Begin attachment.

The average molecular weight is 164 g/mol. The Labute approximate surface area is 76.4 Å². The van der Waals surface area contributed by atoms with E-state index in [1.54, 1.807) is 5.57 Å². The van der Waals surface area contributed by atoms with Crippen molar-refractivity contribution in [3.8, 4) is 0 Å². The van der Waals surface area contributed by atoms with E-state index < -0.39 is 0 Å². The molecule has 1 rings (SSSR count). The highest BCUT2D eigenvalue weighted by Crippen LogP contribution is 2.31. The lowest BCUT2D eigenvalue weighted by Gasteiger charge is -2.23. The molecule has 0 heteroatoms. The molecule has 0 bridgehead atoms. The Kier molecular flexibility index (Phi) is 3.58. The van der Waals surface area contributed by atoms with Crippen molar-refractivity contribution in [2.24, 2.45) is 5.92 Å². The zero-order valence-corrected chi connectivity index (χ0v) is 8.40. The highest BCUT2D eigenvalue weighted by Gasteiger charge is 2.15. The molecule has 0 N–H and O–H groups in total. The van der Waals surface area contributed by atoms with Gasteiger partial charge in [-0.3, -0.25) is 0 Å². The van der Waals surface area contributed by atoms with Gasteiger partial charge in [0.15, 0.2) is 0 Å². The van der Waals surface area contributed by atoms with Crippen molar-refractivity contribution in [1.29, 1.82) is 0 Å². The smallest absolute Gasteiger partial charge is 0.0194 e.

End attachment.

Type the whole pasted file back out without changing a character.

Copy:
The average molecular weight is 164 g/mol. The Labute approximate surface area is 76.4 Å². The van der Waals surface area contributed by atoms with E-state index in [1.54, 1.807) is 5.57 Å². The van der Waals surface area contributed by atoms with Crippen molar-refractivity contribution in [3.8, 4) is 0 Å². The van der Waals surface area contributed by atoms with E-state index < -0.39 is 0 Å². The molecule has 1 rings (SSSR count). The highest BCUT2D eigenvalue weighted by Crippen LogP contribution is 2.31. The lowest BCUT2D eigenvalue weighted by Gasteiger charge is -2.23. The molecule has 0 heteroatoms. The molecule has 0 bridgehead atoms. The Kier molecular flexibility index (Phi) is 3.58. The van der Waals surface area contributed by atoms with Crippen molar-refractivity contribution in [2.24, 2.45) is 5.92 Å². The zero-order valence-corrected chi connectivity index (χ0v) is 8.40. The highest BCUT2D eigenvalue weighted by Gasteiger charge is 2.15. The molecule has 0 N–H and O–H groups in total. The van der Waals surface area contributed by atoms with Gasteiger partial charge in [-0.3, -0.25) is 0 Å². The van der Waals surface area contributed by atoms with Gasteiger partial charge in [0.15, 0.2) is 0 Å². The van der Waals surface area contributed by atoms with Crippen molar-refractivity contribution in [1.29, 1.82) is 0 Å². The smallest absolute Gasteiger partial charge is 0.0194 e.